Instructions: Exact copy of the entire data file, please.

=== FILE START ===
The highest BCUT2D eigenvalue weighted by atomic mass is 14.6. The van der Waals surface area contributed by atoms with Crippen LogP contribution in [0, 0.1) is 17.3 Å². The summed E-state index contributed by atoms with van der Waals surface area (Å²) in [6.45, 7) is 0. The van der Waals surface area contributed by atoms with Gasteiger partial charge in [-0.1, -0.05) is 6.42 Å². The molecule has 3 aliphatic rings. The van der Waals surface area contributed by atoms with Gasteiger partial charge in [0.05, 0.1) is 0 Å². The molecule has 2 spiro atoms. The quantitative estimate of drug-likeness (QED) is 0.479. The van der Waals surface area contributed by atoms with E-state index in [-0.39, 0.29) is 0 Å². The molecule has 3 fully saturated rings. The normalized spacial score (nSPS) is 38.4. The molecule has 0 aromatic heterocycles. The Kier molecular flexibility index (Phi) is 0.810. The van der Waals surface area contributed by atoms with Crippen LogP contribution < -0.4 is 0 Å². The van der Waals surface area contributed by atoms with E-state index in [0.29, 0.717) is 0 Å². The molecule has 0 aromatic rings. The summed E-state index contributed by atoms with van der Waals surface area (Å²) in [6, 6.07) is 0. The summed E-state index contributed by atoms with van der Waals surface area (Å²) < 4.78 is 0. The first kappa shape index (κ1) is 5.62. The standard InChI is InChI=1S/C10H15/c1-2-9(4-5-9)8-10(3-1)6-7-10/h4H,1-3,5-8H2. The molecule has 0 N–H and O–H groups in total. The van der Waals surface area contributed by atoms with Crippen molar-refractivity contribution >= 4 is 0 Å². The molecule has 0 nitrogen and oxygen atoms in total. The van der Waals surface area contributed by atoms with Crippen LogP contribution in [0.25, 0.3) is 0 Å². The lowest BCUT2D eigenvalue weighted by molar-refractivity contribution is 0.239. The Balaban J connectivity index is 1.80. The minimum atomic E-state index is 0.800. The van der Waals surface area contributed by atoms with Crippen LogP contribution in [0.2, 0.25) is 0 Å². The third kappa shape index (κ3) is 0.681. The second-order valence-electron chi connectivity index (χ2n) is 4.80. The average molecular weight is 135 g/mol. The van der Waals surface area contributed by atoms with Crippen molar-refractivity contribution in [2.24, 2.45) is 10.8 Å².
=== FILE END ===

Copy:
The highest BCUT2D eigenvalue weighted by atomic mass is 14.6. The van der Waals surface area contributed by atoms with Crippen LogP contribution in [0, 0.1) is 17.3 Å². The summed E-state index contributed by atoms with van der Waals surface area (Å²) in [6.45, 7) is 0. The van der Waals surface area contributed by atoms with Gasteiger partial charge in [-0.1, -0.05) is 6.42 Å². The molecule has 3 aliphatic rings. The van der Waals surface area contributed by atoms with Gasteiger partial charge in [0.05, 0.1) is 0 Å². The molecule has 2 spiro atoms. The quantitative estimate of drug-likeness (QED) is 0.479. The van der Waals surface area contributed by atoms with E-state index in [-0.39, 0.29) is 0 Å². The molecule has 3 fully saturated rings. The normalized spacial score (nSPS) is 38.4. The molecule has 0 aromatic heterocycles. The Kier molecular flexibility index (Phi) is 0.810. The van der Waals surface area contributed by atoms with Crippen LogP contribution < -0.4 is 0 Å². The van der Waals surface area contributed by atoms with E-state index in [0.29, 0.717) is 0 Å². The molecule has 0 aromatic rings. The summed E-state index contributed by atoms with van der Waals surface area (Å²) in [6, 6.07) is 0. The summed E-state index contributed by atoms with van der Waals surface area (Å²) < 4.78 is 0. The first kappa shape index (κ1) is 5.62. The standard InChI is InChI=1S/C10H15/c1-2-9(4-5-9)8-10(3-1)6-7-10/h4H,1-3,5-8H2. The molecule has 0 N–H and O–H groups in total. The van der Waals surface area contributed by atoms with Crippen molar-refractivity contribution >= 4 is 0 Å². The molecule has 0 nitrogen and oxygen atoms in total. The van der Waals surface area contributed by atoms with Crippen LogP contribution in [0.25, 0.3) is 0 Å². The lowest BCUT2D eigenvalue weighted by molar-refractivity contribution is 0.239. The Balaban J connectivity index is 1.80. The minimum atomic E-state index is 0.800. The van der Waals surface area contributed by atoms with Crippen LogP contribution in [0.2, 0.25) is 0 Å². The third kappa shape index (κ3) is 0.681. The second-order valence-electron chi connectivity index (χ2n) is 4.80. The average molecular weight is 135 g/mol. The van der Waals surface area contributed by atoms with Crippen molar-refractivity contribution in [2.24, 2.45) is 10.8 Å².